In an exemplary, non-limiting embodiment, each set-top box device 116, 124 can receive data or video from the client-facing tier 102 via the private access network 166 and render or display the data or video at the display device 118, 126 to which it is coupled. In an illustrative embodiment, the set-top box devices 116, 124 can include decoders, such as the decoder 184 shown in FIG. 1, that receive and decode television programming information for transmission to the display devices 118, 126. Further, the set-top box devices 116, 124 can include a STB processor 170 and a STB memory device 172 that is accessible to the STB processor 170. The set-top box device 124 can also include a STB computer program 174 that is embedded within the STB memory device 172. In a particular embodiment, the set-top box devices 116, 124 can also communicate commands received from the remote control devices 120, 128 back to the client-facing tier 102 via the private access network 166.

In an illustrative embodiment, the client-facing tier 102 can include a client-facing tier (CFT) switch 130 that manages communication between the client-facing tier 102 and the private access network 166 and between the client-facing tier 102 and the private network 110. As shown, the CFT switch 130 is coupled to one or more live servers 132 that store data transmitted in response to user requests, such as video-on-demand material. The CFT switch 130 can also be coupled to a terminal server 134 that provides terminal devices, such as a game application server 168 and other devices with a common connection point to the private network 110. In a particular embodiment, the CFT switch 130 can also be coupled to a video-on-demand (VOD) server 136.

As shown in FIG. 1, the application tier 104 can communicate with both the private network 110 and the public network 112. In this embodiment, the application tier 104 can include a first application tier (APP) switch 138 and a second APP switch 140. In a particular embodiment, the first APP switch 138 can be coupled to the second APP switch 140. The first APP switch 138 can be coupled to an application server 142 and to an operational support systems/business support systems (OSS/BSS) gateway 144. The application server 142 provides applications to the set-top box devices 116, 124 via the private access network 166, so the set-top box devices 116, 124 can provide functions, such as display, messaging, processing of IPTV data and VOD material, etc. In a particular embodiment, the OSS/BSS gateway 144 includes operational support systems (OSS) data, as well as business support systems and support (BSS) data.

Further, the second APP switch 140 can be coupled to a domain controller 146 that provides web access, for example, to users via the public network 112. The second APP switch 140 can be coupled to a subscriber and system store 148 that includes account information, such as account information that is associated with users who access the system 100 via the private network 110 or the public network 112. In a particular embodiment, the application tier 104 can also include a client gateway 150 that communicates data directly to the client-facing tier 102. In this embodiment, the client gateway 150 can be coupled directly to the CFT switch 130. The client gateway 150 can provide user access to the private network 110 and the tiers coupled thereto.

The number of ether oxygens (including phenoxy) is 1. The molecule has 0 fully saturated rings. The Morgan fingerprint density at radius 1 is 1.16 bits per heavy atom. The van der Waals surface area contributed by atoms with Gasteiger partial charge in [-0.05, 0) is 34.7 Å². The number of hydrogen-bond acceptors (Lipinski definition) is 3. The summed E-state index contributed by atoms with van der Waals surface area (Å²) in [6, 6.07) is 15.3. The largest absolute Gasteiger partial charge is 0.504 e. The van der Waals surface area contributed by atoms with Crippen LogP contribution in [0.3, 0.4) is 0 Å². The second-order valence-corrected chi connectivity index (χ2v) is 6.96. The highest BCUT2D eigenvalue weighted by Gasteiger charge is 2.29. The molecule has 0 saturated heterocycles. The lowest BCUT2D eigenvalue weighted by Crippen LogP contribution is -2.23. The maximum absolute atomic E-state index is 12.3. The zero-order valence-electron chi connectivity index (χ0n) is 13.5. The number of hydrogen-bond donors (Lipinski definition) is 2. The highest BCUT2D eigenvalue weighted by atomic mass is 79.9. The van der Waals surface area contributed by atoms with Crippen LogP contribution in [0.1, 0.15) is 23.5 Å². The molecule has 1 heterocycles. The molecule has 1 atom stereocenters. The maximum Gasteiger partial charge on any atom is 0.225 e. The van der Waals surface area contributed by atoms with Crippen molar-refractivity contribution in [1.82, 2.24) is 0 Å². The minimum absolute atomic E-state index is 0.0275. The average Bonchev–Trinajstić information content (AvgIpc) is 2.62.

In a particular embodiment, the set-top box devices 116, 124 can access the system via the private access network 166, using information received from the client gateway 150. The private access network 166 provides security for the private network 110. User devices can access the client gateway 150 via the private access network 166, and the client gateway 150 can allow such devices to access the private network 110 once the devices are authenticated or verified. Similarly, the client gateway 150 can prevent unauthorized devices, such as hacker computers or stolen set-top box devices from accessing the private network 110, by denying access to these devices beyond the private access network 166.

For example, when a set-top box device 116 accesses the system 100 via the private access network 166, the client gateway 150 can verify subscriber information by communicating with the subscriber and system store 148 via the private network 110, the first APP switch 138 and the second APP switch 140. Further, the client gateway 150 can verify billing information and status by communicating with the OSS/BSS gateway 144 via the private network 110 and the first APP switch 138. The OSS/BSS gateway 144 can transmit a query across the first APP switch 138, to the second APP switch 140, and the second APP switch 140 can communicate the query across the public network 112 to the OSS/BSS server 164. After the client gateway 150 confirms subscriber and/or billing information, the client gateway 150 can allow the set-top box device 116 access to IPTV content and VOD content. If the client gateway 150 cannot verify subscriber information for the set-top box device 116, e.g., because it is connected to a different twisted pair, the client gateway 150 can deny transmissions to and from the set-top box device 116 beyond the private access network 166.